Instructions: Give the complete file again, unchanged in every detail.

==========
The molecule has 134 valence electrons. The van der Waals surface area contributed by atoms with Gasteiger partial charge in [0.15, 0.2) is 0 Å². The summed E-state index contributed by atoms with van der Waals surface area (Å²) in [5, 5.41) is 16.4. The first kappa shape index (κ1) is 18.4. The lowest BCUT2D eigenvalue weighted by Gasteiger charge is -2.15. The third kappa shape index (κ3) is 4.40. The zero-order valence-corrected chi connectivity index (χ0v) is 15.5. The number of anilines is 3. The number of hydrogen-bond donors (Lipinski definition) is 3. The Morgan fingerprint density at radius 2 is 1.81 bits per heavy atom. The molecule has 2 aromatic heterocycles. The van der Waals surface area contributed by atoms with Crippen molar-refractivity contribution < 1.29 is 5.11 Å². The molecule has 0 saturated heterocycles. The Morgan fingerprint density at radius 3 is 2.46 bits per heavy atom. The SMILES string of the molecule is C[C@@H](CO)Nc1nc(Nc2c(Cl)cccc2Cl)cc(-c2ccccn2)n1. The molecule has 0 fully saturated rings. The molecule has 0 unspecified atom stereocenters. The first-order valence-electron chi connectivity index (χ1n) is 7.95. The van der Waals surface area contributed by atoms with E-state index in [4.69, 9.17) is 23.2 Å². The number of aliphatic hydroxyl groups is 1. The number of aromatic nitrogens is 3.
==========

The molecule has 134 valence electrons. The van der Waals surface area contributed by atoms with Gasteiger partial charge in [0.15, 0.2) is 0 Å². The summed E-state index contributed by atoms with van der Waals surface area (Å²) in [5, 5.41) is 16.4. The first kappa shape index (κ1) is 18.4. The lowest BCUT2D eigenvalue weighted by Gasteiger charge is -2.15. The third kappa shape index (κ3) is 4.40. The zero-order valence-corrected chi connectivity index (χ0v) is 15.5. The number of anilines is 3. The number of hydrogen-bond donors (Lipinski definition) is 3. The Morgan fingerprint density at radius 2 is 1.81 bits per heavy atom. The molecule has 2 aromatic heterocycles. The van der Waals surface area contributed by atoms with Crippen molar-refractivity contribution < 1.29 is 5.11 Å². The molecule has 0 saturated heterocycles. The Morgan fingerprint density at radius 3 is 2.46 bits per heavy atom. The SMILES string of the molecule is C[C@@H](CO)Nc1nc(Nc2c(Cl)cccc2Cl)cc(-c2ccccn2)n1. The molecule has 0 fully saturated rings. The molecule has 0 unspecified atom stereocenters. The first-order valence-electron chi connectivity index (χ1n) is 7.95. The van der Waals surface area contributed by atoms with E-state index in [4.69, 9.17) is 23.2 Å². The number of aliphatic hydroxyl groups is 1. The number of aromatic nitrogens is 3.